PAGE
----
The domestication and evolutionary ecology of apples

Amandine Cornille, Tatiana Giraud, Marinus J.M. Smulders, Isabel Roldán-Ruiz, Pierre Gladieux

Research output: Contribution to journalReview articlepeer-review


The cultivated apple is a major fruit crop in temperate zones. Its wild relatives, distributed across temperate Eurasia and growing in diverse habitats, represent potentially useful sources of diversity for apple breeding. We review here the most recent findings on the genetics and ecology of apple domestication and its impact on wild apples. Genetic analyses have revealed a Central Asian origin for cultivated apple, together with an unexpectedly large secondary contribution from the European crabapple. Wild apple species display strong population structures and high levels of introgression from domesticated apple, and this may threaten their genetic integrity. Recent research has revealed a major role of hybridization in the domestication of the cultivated apple and has highlighted the value of apple as an ideal model for unraveling adaptive diversification processes in perennial fruit crops. We discuss the implications of this knowledge for apple breeding and for the conservation of wild apples.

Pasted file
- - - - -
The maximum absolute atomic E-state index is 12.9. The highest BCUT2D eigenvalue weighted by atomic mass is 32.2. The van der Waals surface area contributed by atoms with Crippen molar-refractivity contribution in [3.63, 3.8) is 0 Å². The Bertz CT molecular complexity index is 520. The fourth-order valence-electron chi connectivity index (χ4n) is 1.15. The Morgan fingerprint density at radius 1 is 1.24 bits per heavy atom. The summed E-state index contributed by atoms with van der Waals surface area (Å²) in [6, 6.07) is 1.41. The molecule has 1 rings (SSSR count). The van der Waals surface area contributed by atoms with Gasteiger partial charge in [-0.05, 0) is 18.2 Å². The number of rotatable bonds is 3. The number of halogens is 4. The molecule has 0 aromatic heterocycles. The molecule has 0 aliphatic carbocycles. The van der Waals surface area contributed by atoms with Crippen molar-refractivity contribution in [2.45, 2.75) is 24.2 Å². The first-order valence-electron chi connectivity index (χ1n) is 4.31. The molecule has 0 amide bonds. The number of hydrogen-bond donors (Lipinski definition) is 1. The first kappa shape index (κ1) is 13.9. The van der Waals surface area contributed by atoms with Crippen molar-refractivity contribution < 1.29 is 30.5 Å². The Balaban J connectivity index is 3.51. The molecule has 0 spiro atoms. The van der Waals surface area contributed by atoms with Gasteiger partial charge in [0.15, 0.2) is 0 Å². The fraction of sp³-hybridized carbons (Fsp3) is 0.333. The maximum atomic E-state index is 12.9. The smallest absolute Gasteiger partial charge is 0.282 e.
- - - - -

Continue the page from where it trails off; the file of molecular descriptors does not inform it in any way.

Original languageEnglish (US)
Pages (from-to)57-65
Number of pages9
JournalTrends in Genetics
Issue number2
StatePublished - Feb 2014


  • Archaeological record
  • Crabapple
  • Genome
  • Malus domestica
  • Microsatellites
  • QTL

ASJC Scopus subject areas

  • Genetics


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